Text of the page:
And she's having a horrible time finding something to write about. Eventually, she gets in touch (quite accidentally) with the Guernsey Literary and Potato Peel Pie Society, a group of people in Guernsey whose survival stories from the war are unfortunately common, and yet unique in that they are their own people. She greatly enjoys her correspondence with the Literary Society and eventually goes to visit, thinking maybe at long last she has found the subject for her book, if only she can find the proper structure.

All written in the form of letters.

Word of Warning
  • There is mention that one of the characters is homosexual. This is glossed over for the most part.
  • Children born out of wedlock.
  • Kisses. One of my favorite parts of the novel is when one letter-writer confesses that she caught two people kissing in the parking lot with loosely closed lips. It's my favorite because this is proposed as a huge scandal. There's just something very beautiful and innocent and right about that, and it's something it's been along time since I saw.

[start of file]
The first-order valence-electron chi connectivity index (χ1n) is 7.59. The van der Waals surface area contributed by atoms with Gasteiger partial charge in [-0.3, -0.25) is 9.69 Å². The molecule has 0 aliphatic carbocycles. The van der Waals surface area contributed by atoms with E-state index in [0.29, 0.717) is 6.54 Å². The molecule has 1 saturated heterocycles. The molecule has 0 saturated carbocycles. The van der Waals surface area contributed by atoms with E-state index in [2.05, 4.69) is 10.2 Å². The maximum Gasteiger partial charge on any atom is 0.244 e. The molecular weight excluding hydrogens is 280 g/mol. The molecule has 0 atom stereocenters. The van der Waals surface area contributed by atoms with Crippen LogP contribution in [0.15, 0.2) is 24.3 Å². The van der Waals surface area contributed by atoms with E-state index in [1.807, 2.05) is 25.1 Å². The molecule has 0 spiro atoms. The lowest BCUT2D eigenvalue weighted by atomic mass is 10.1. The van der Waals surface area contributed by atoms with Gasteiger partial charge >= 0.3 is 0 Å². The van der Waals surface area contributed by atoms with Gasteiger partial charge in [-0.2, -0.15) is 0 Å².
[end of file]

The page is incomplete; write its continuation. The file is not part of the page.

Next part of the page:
• People suffered during the war, which we knew. They had barely enough to eat and constantly lived in fear. While not graphic, and not at all depressing, there is no shying away from the facts.
  • One woman is sent to Ravensbruck where she died. We get small glimpses into this life. Mentions of beatings, solitary confinement, a woman freezing to death, and dog attacks (though the dog attack part is skimmed over quickly).
  • Orphans. Death. Bombings (mentioned, as this is after the war so they are no longer happening).

My Thoughts
This is a gem of a novel. Its composition being entirely of letters was particularly interesting for me as a reader. It was a very unique and wonderful way to approach the story. Letters are sent to an editor, a best friend, the people of Guernsey, a suitor, secretaries, and many other characters. Most of them center around Juliet and are more often than not sent to or from her.